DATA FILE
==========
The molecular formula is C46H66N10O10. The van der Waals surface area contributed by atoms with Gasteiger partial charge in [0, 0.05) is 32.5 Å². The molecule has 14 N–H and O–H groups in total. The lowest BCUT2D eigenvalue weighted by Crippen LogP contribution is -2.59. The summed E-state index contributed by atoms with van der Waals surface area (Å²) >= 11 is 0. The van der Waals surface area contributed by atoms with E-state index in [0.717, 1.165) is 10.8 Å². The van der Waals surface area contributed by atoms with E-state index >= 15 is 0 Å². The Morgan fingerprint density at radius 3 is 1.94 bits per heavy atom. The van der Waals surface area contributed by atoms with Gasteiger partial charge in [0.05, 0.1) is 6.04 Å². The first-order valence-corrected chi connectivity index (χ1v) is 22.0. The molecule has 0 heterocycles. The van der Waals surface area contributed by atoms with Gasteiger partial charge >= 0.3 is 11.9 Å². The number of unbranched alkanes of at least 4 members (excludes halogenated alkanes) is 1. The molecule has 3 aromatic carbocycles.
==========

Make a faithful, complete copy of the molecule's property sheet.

The molecular formula is C46H66N10O10. The van der Waals surface area contributed by atoms with Gasteiger partial charge in [0, 0.05) is 32.5 Å². The molecule has 14 N–H and O–H groups in total. The lowest BCUT2D eigenvalue weighted by Crippen LogP contribution is -2.59. The summed E-state index contributed by atoms with van der Waals surface area (Å²) >= 11 is 0. The van der Waals surface area contributed by atoms with E-state index in [0.717, 1.165) is 10.8 Å². The van der Waals surface area contributed by atoms with E-state index >= 15 is 0 Å². The Morgan fingerprint density at radius 3 is 1.94 bits per heavy atom. The van der Waals surface area contributed by atoms with Gasteiger partial charge in [0.05, 0.1) is 6.04 Å². The first-order valence-corrected chi connectivity index (χ1v) is 22.0. The molecule has 0 heterocycles. The van der Waals surface area contributed by atoms with Gasteiger partial charge >= 0.3 is 11.9 Å². The number of unbranched alkanes of at least 4 members (excludes halogenated alkanes) is 1. The molecule has 3 aromatic carbocycles.